Commissioners approve change to downtown plan for Civic Center repairs
The City Commission unanimously approved an amendment to the Downtown Urban Renewal Plan to include Civic Center repairs.
Their Oct. 6 action merely updates the downtown plan and does not include any actual approval of funding for the project, contracts or use of tax increment financing dollars, but the plan amendment was needed to specify the Civic Center as a project eligible for downtown TIF funds.
City staff are finalizing the TIF application for the estimated $5.5 million project that the city intends to bond against the TIF district and use TIF funds to pay the annual debt service, leaving funds available for other downtown projects.
Some downtown and business groups have asked the city to consider expanding the TIF program to use those funds to support private development. Staff is looking into it, but has maintained that they believe the state laws governing the program dictate that the funds should be used for public infrastructure and improvements.
Using the TIF funds to finance the Civic Center project will allow the city to fix the historic building without increasing taxes for property owners.
Craig Raymond, city planning director, said he’s scheduled to present the TIF application to the Downtown Development Partnership at the end of October and then the application will likely go to the City Commission consideration in either late November or early December. The city can’t bond till January, according to city officials.
As the commission was set to begin the discussion during the Oct. 6 meeting, City Manager Greg Doyon told commissioners he’d received a text from Chamber of Commerce Director Shane Etzweiler stating that he was having trouble viewing the live stream and asked commissioners to consider delaying the discussion.
Commissioners took a short break so staff could check on the technology. Staff said it appeared to be functioning for at least several people and commissioners decided to proceed with the meeting.
Brett Doney of the Great Falls Development Authority called in to support the amendment to the downtown plan. He was the only person to offer public comment on the change.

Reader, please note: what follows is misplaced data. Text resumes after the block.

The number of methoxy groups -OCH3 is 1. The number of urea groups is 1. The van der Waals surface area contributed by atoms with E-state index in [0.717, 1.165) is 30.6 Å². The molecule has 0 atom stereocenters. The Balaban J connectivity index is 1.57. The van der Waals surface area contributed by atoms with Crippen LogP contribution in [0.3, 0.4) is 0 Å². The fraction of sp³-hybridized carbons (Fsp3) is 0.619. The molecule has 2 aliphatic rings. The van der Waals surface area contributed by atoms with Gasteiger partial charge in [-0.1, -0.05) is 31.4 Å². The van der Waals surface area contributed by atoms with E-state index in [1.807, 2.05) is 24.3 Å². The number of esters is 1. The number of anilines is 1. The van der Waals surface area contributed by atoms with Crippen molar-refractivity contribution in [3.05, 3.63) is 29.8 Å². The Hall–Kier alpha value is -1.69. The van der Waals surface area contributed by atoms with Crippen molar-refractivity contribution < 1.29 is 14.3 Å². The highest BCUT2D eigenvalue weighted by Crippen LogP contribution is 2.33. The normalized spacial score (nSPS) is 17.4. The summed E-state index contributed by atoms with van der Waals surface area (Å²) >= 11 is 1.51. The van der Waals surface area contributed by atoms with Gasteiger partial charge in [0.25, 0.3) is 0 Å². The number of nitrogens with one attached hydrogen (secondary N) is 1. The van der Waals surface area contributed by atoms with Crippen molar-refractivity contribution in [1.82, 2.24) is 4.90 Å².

In mid-August, the city’s planning board voted to recommend approval of the amendment. On Aug. 26, the Downtown Development Partnership unanimously voted to recommend approval of the change.
In June, City Manager Greg Doyon restricted access to the front of the Civic Center due to public safety concerns.
A piece of the back panel recently became dislodged, triggering the evaluation of other areas around the Civic Center, including “substantial cracking and buckling of the front panels,” according to the city.
As a precaution, the city is installing barricades to protect the public from falling debris.
For years, City Manager Greg Doyon has been talking about the need to repair the Civic Center and his concerns for public safety should the facade fail.
During the June 16 City Commission work session, City Planning Director Craig Raymond said if those panels start to fall off, “that’s a very bad day for the city.”
During that meeting, Raymond and Doyon again walked the commission through the engineering report on the Civic Center and estimated $5.5 million project that would include replacing the roof, which has been an issue for the building for years, and replacing the facade panels that have been failing, creating a potential safety hazard as they continue to deteriorate.
Initially, city officials said they would likely need to send the project to a public vote for a bond, but have since proposed to use funds from the Downtown Tax Increment Financing District to back a revenue bond and pay the debt service.
Some members of the downtown community have been vocal in their opposition to using TIF money for the project since they want to use it to support private development coming in the downtown.
Using TIF funds means there won’t be an additional tax for property owners citywide.
On a $5.5 million revenue bond, city staff estimates the annual debt service would be about $400,000 and said that leaves roughly $900,000 and flexibility for others in the downtown who want to request the use of those funds.
The Civic Center includes the Convention Center and the Mansfield Theater, and Raymond said in August that “it would be a disservice to dismiss the positive effect those facilities have on the downtown.”
“I understand what people are saying when they express reservations about the Civic Center using those funds, but there’s no question in my mind when you look at the statutory language, it actually puts a preference and an emphasis on public infrastructure and facilities,” Raymond said during the DDP meeting. “I don’t think anybody could argue that there isn’t a heavy emphasis on public facilities” in the statute.
Downtown and business groups have asked the city to consider expanding the use of TIF funds to cover costs related to ADA compliance, fire suppression and other interior items for private developers. City staff has said the current city program is not set up to support those requests and believe that the TIF program is focused on public infrastructure, under state law, but that they would further research the matter. Members of the DDP said during their September meeting that they were working on a draft proposal for such an expanded city TIF program.